This racing season has been filled with speed suits and lots and lots of sun and sweat! Raleigh 70.3 was the beginning of hot races for me. I had a slow but steady swim without my trusty HUUB wetsuit. Then I had a great bike split for me but had to ration fluids a little towards the end. Lastly, I THOUGHT I was good to go for the run but very shortly I realized I was in trouble. I was already thirsty coming off the bike and to make matters worse, I left my Base Salt electrolyte replacement on my bike.
Normally one water bottle an hour on the bike does the trick for me but I did not realize that with the increase in temperature I would go through my fluids a lot quicker. So, even though I had a great bike split without pushing myself into the “red zone” I was still toast coming off the bike. On the run, I normally cruise through the aid stations grabbing a cup for each hand on the move and keep on trucking. I do not walk the aid stations unless it is absolutely necessary. For a half, that is not until at least mile 9 or 10 if at all. On Raleigh race day, I was walking by mile 3. The cloud cover and potential rain that had been forecasted was no where to be found and instead Mr. Sun was in full force. I was not only walking part of the aid stations but walking the full aid station so that I could take in as much fluids as possible. I mistakenly thought I would be able to get some sort of Electrolyte supplement on the course but Ironman DOES NOT provide any unless Base Salt is on the course and they were not on the course in Raleigh. So, be prepared to carry your own if you are planning a hot weather Ironman Brand race. I finally resorted to asking people if they had any salt, and I was lucky enough to get an acquaintance to toss me an extra vial of Base Salt from across the street! Thank you Sophie Evans!! This helped get me through the end of the first loop and back out for the second loop. When I got the end of the second loop I did get the courage to run through the last aid station and made it across the finish line running. It was my slowest half marathon time to date but I felt good about my decision to take it slow through the aid stations so that I wouldn’t shred my body. Recovery time after the race was much easier and given that this was not my “A” race, it was a great learning experience kind of day.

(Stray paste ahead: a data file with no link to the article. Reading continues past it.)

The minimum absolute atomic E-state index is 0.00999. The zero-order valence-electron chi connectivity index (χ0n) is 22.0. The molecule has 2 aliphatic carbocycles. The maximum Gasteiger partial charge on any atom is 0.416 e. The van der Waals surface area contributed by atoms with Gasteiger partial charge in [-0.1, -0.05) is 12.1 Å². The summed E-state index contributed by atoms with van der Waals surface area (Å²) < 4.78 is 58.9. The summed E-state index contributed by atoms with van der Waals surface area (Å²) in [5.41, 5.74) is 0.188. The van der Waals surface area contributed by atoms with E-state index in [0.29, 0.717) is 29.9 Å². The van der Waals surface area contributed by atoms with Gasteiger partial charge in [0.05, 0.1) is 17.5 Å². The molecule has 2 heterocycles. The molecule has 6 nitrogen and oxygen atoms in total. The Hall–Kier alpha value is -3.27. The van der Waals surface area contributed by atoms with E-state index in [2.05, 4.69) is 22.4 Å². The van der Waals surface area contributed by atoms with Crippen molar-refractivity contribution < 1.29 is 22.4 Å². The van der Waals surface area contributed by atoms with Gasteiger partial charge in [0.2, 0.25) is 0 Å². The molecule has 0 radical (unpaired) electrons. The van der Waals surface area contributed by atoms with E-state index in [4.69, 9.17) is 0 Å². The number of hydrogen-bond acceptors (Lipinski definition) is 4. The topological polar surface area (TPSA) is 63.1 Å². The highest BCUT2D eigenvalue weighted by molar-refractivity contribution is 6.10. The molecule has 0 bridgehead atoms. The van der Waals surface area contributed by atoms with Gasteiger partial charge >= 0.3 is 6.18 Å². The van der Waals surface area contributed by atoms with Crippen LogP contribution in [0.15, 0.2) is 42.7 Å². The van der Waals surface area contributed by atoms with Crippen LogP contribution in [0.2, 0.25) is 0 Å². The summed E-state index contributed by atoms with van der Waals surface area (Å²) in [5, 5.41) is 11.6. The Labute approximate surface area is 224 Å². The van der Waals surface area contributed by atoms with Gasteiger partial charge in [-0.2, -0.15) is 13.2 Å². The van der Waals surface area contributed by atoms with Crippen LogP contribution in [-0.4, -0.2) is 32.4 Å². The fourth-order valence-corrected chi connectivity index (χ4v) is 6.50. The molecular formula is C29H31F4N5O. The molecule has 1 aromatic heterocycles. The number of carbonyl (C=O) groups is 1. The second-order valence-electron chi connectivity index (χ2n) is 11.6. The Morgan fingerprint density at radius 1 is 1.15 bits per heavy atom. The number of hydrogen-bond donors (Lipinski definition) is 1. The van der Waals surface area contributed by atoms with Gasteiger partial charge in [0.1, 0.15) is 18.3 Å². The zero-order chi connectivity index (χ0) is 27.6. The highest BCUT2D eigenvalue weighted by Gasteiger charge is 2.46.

I have gotten lots more practice with hot weather training this summer so I have been able to experiment a bit more with what works for me on a hot day. I was able to weigh myself before and after a bike and figure out that I sweat 30+ ounces an hour on the bike on a hot day so I know that I need to go through at least 3 water bottles every two hours. Knowing how your body responds to different types of weather is key to having success on the run and the whole triathlon in general. Thanks Raleigh 70.3 2016 for the life lessons!!